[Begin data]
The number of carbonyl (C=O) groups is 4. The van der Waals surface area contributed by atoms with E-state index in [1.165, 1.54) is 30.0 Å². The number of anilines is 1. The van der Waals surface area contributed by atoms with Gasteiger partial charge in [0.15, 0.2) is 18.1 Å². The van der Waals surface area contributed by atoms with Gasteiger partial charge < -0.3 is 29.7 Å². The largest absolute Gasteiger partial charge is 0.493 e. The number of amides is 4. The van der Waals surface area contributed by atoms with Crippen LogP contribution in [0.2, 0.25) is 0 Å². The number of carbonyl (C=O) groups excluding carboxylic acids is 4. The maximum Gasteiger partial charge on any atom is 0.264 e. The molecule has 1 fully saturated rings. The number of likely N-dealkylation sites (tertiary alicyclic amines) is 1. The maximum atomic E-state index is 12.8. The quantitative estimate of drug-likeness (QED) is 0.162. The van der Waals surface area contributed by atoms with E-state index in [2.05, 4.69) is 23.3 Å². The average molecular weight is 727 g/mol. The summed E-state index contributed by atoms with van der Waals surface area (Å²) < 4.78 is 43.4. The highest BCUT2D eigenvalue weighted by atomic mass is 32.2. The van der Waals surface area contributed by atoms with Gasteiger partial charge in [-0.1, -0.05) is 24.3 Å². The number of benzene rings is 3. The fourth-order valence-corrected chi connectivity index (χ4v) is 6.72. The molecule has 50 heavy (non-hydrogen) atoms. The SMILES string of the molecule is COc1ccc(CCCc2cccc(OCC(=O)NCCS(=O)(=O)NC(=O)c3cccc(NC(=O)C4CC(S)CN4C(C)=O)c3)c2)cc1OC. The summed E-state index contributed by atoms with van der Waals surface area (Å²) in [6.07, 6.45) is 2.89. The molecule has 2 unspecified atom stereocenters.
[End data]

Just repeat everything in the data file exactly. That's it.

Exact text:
The number of carbonyl (C=O) groups is 4. The van der Waals surface area contributed by atoms with E-state index in [1.165, 1.54) is 30.0 Å². The number of anilines is 1. The van der Waals surface area contributed by atoms with Gasteiger partial charge in [0.15, 0.2) is 18.1 Å². The van der Waals surface area contributed by atoms with Gasteiger partial charge < -0.3 is 29.7 Å². The largest absolute Gasteiger partial charge is 0.493 e. The number of amides is 4. The van der Waals surface area contributed by atoms with Crippen LogP contribution in [0.2, 0.25) is 0 Å². The number of carbonyl (C=O) groups excluding carboxylic acids is 4. The maximum Gasteiger partial charge on any atom is 0.264 e. The molecule has 1 fully saturated rings. The number of likely N-dealkylation sites (tertiary alicyclic amines) is 1. The maximum atomic E-state index is 12.8. The quantitative estimate of drug-likeness (QED) is 0.162. The van der Waals surface area contributed by atoms with E-state index in [2.05, 4.69) is 23.3 Å². The average molecular weight is 727 g/mol. The summed E-state index contributed by atoms with van der Waals surface area (Å²) < 4.78 is 43.4. The highest BCUT2D eigenvalue weighted by atomic mass is 32.2. The van der Waals surface area contributed by atoms with Gasteiger partial charge in [-0.1, -0.05) is 24.3 Å². The number of benzene rings is 3. The fourth-order valence-corrected chi connectivity index (χ4v) is 6.72. The molecule has 50 heavy (non-hydrogen) atoms. The SMILES string of the molecule is COc1ccc(CCCc2cccc(OCC(=O)NCCS(=O)(=O)NC(=O)c3cccc(NC(=O)C4CC(S)CN4C(C)=O)c3)c2)cc1OC. The summed E-state index contributed by atoms with van der Waals surface area (Å²) in [6.07, 6.45) is 2.89. The molecule has 2 unspecified atom stereocenters.